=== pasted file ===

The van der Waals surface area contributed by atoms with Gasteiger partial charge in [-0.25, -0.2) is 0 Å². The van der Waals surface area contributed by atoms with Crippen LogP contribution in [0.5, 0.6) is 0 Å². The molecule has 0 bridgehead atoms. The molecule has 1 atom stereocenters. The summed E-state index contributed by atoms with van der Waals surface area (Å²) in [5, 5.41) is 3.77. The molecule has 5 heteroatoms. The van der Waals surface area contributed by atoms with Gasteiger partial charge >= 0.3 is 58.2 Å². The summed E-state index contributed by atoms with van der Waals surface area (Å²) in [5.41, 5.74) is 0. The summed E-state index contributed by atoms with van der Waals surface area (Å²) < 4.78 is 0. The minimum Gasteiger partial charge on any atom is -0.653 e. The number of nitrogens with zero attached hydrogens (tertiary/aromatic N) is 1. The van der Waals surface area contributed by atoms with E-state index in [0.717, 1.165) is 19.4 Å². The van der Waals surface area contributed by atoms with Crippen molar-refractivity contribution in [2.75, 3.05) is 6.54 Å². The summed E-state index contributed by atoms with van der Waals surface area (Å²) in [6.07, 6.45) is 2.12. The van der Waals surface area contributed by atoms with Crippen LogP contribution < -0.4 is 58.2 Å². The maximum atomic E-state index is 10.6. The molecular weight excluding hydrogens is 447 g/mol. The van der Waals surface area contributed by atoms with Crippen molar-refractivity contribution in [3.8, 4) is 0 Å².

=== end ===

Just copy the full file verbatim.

The van der Waals surface area contributed by atoms with Gasteiger partial charge in [-0.25, -0.2) is 0 Å². The van der Waals surface area contributed by atoms with Crippen LogP contribution in [0.5, 0.6) is 0 Å². The molecule has 0 bridgehead atoms. The molecule has 1 atom stereocenters. The summed E-state index contributed by atoms with van der Waals surface area (Å²) in [5, 5.41) is 3.77. The molecule has 5 heteroatoms. The van der Waals surface area contributed by atoms with Gasteiger partial charge >= 0.3 is 58.2 Å². The summed E-state index contributed by atoms with van der Waals surface area (Å²) in [5.41, 5.74) is 0. The summed E-state index contributed by atoms with van der Waals surface area (Å²) < 4.78 is 0. The minimum Gasteiger partial charge on any atom is -0.653 e. The number of nitrogens with zero attached hydrogens (tertiary/aromatic N) is 1. The van der Waals surface area contributed by atoms with E-state index in [0.717, 1.165) is 19.4 Å². The van der Waals surface area contributed by atoms with Crippen molar-refractivity contribution in [2.75, 3.05) is 6.54 Å². The summed E-state index contributed by atoms with van der Waals surface area (Å²) in [6.07, 6.45) is 2.12. The van der Waals surface area contributed by atoms with Crippen LogP contribution < -0.4 is 58.2 Å². The maximum atomic E-state index is 10.6. The molecular weight excluding hydrogens is 447 g/mol. The van der Waals surface area contributed by atoms with Crippen molar-refractivity contribution in [3.8, 4) is 0 Å².